CFPB invokes “largely unused” Dodd-Frank law to scrutinise fintechs
The US Consumer Financial Protection Bureau (CFPB) has said it is invoking a largely unused legal provision to increase scrutiny of nonbank financial institutions.
Utilising this “dormant authority” within the regulator’s nonbank supervision programme, CFPB director Rohit Chopra says, will allow it to level the playing field between banks and nonbanks and protect consumers.
“This authority gives us critical agility to move as quickly as the market, allowing us to conduct examinations of financial companies posing risks to consumers and stop harm before it spreads,” Chopra says.
Under the Dodd-Frank Wall Street Reform and Consumer Protection Act of 2010, Congress tasked the CFPB with supervising nonbanks, large depository institutions with more than $10 billion in assets, and their service providers.
These regulations give the CFPB the authority to review records of regulated nonbanks which do not have a bank, thrift, or credit union charter. “Many today operate nationally and brand themselves as ‘fintechs’,” the regulator says.
Congress mapped out three types of entities that would be subject to the CFPB’s nonbank supervision programme.
Firstly, nonbank entities in the mortgage, private student loan, and payday loan industries, regardless of size.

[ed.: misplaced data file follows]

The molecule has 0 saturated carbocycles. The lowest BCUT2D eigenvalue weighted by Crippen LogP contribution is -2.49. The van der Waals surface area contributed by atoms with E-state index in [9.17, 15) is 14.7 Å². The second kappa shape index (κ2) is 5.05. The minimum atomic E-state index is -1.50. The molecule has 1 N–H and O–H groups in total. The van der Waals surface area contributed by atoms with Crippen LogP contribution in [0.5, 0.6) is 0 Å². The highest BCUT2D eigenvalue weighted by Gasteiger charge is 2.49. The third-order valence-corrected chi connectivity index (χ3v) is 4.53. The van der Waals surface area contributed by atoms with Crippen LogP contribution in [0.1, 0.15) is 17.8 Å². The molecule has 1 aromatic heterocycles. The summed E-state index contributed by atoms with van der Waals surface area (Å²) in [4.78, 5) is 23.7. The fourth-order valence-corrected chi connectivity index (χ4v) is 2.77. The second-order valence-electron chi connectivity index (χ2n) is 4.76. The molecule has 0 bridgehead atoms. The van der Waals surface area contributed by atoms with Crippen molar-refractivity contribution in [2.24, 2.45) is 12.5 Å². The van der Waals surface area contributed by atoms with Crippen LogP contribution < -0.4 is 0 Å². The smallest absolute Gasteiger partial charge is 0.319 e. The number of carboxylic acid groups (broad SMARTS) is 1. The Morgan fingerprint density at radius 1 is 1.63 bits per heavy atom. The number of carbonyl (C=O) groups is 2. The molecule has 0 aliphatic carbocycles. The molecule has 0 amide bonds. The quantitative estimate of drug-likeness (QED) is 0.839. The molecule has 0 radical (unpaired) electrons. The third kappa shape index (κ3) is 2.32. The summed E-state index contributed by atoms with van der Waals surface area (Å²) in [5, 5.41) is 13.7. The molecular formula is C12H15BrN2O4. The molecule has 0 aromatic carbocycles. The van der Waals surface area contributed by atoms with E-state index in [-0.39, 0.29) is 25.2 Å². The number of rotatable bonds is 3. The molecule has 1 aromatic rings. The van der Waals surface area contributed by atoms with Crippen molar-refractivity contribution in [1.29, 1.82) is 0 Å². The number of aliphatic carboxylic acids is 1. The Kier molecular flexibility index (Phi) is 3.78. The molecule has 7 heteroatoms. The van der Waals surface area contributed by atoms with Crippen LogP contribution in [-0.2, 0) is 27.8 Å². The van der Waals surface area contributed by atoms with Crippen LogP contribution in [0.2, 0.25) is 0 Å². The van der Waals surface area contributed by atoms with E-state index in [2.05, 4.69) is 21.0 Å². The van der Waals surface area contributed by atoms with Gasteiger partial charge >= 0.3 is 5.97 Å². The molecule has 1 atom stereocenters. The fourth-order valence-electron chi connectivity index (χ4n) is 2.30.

The second category includes “larger participants” providing consumer financial products and services, operating in consumer reporting, debt collection, student loan servicing, international remittances, and auto loan servicing markets.
The third category, initially implemented through a procedural rule in 2013 but which the CFPB has now begun to invoke, covers nonbanks of any type whose activities pose risks to consumers.
The CFPB says invoking this final category will allow it to be more agile and supervise entities that are fast-growing or those in markets outside the existing nonbank supervision programme.
The regulator recently brought legal action against remittance paytech MoneyGram, alleging that the company failed to deliver funds promptly to recipients abroad, “leaving families high and dry”, a claim MoneyGram has dismissed as “meritless”.